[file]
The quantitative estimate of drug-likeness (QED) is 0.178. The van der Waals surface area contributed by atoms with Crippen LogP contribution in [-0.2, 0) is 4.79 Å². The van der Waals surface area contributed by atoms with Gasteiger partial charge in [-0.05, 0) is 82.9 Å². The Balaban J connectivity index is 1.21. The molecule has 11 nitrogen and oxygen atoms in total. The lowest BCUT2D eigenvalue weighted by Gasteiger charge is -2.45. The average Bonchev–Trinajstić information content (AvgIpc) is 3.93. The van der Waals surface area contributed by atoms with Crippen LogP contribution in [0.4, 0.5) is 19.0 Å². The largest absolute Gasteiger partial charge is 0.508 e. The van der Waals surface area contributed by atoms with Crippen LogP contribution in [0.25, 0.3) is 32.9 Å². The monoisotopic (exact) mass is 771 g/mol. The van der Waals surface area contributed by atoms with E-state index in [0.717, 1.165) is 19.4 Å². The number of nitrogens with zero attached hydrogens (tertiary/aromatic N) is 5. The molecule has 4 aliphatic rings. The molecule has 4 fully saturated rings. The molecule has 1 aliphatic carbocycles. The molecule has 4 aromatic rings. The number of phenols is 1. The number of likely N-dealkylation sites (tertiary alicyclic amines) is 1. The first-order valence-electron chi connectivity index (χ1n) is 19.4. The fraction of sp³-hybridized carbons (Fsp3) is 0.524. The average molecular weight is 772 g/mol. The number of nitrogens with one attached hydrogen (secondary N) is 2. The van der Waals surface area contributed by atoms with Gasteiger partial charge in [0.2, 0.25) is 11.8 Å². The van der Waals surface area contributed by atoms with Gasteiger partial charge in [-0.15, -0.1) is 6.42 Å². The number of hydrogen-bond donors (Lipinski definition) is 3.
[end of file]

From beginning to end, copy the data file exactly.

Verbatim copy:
The quantitative estimate of drug-likeness (QED) is 0.178. The van der Waals surface area contributed by atoms with Crippen LogP contribution in [-0.2, 0) is 4.79 Å². The van der Waals surface area contributed by atoms with Gasteiger partial charge in [-0.05, 0) is 82.9 Å². The Balaban J connectivity index is 1.21. The molecule has 11 nitrogen and oxygen atoms in total. The lowest BCUT2D eigenvalue weighted by Gasteiger charge is -2.45. The average Bonchev–Trinajstić information content (AvgIpc) is 3.93. The van der Waals surface area contributed by atoms with Crippen LogP contribution in [0.4, 0.5) is 19.0 Å². The largest absolute Gasteiger partial charge is 0.508 e. The van der Waals surface area contributed by atoms with Crippen LogP contribution in [0.25, 0.3) is 32.9 Å². The monoisotopic (exact) mass is 771 g/mol. The van der Waals surface area contributed by atoms with E-state index in [0.717, 1.165) is 19.4 Å². The number of nitrogens with zero attached hydrogens (tertiary/aromatic N) is 5. The molecule has 4 aliphatic rings. The molecule has 4 fully saturated rings. The molecule has 1 aliphatic carbocycles. The molecule has 4 aromatic rings. The number of phenols is 1. The number of likely N-dealkylation sites (tertiary alicyclic amines) is 1. The first-order valence-electron chi connectivity index (χ1n) is 19.4. The fraction of sp³-hybridized carbons (Fsp3) is 0.524. The average molecular weight is 772 g/mol. The number of nitrogens with one attached hydrogen (secondary N) is 2. The van der Waals surface area contributed by atoms with Gasteiger partial charge in [0.2, 0.25) is 11.8 Å². The van der Waals surface area contributed by atoms with Gasteiger partial charge in [-0.15, -0.1) is 6.42 Å². The number of hydrogen-bond donors (Lipinski definition) is 3.